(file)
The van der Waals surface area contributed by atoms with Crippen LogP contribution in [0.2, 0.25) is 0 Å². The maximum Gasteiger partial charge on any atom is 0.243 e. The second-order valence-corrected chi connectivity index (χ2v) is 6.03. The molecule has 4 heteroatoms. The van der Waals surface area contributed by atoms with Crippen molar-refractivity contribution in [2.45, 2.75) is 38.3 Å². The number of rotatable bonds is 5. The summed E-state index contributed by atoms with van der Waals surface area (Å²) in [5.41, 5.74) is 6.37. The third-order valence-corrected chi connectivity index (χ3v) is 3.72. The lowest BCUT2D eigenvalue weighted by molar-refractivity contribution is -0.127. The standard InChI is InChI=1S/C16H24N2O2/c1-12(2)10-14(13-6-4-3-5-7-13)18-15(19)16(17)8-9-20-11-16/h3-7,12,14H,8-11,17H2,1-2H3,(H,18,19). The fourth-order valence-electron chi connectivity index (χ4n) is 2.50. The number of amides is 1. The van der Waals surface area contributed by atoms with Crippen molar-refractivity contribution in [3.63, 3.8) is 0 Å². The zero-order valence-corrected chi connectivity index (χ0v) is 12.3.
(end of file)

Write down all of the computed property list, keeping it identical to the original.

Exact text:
The van der Waals surface area contributed by atoms with Crippen LogP contribution in [0.2, 0.25) is 0 Å². The maximum Gasteiger partial charge on any atom is 0.243 e. The second-order valence-corrected chi connectivity index (χ2v) is 6.03. The molecule has 4 heteroatoms. The van der Waals surface area contributed by atoms with Crippen molar-refractivity contribution in [2.45, 2.75) is 38.3 Å². The number of rotatable bonds is 5. The summed E-state index contributed by atoms with van der Waals surface area (Å²) in [5.41, 5.74) is 6.37. The third-order valence-corrected chi connectivity index (χ3v) is 3.72. The lowest BCUT2D eigenvalue weighted by molar-refractivity contribution is -0.127. The standard InChI is InChI=1S/C16H24N2O2/c1-12(2)10-14(13-6-4-3-5-7-13)18-15(19)16(17)8-9-20-11-16/h3-7,12,14H,8-11,17H2,1-2H3,(H,18,19). The fourth-order valence-electron chi connectivity index (χ4n) is 2.50. The number of amides is 1. The van der Waals surface area contributed by atoms with Crippen molar-refractivity contribution in [3.63, 3.8) is 0 Å². The zero-order valence-corrected chi connectivity index (χ0v) is 12.3.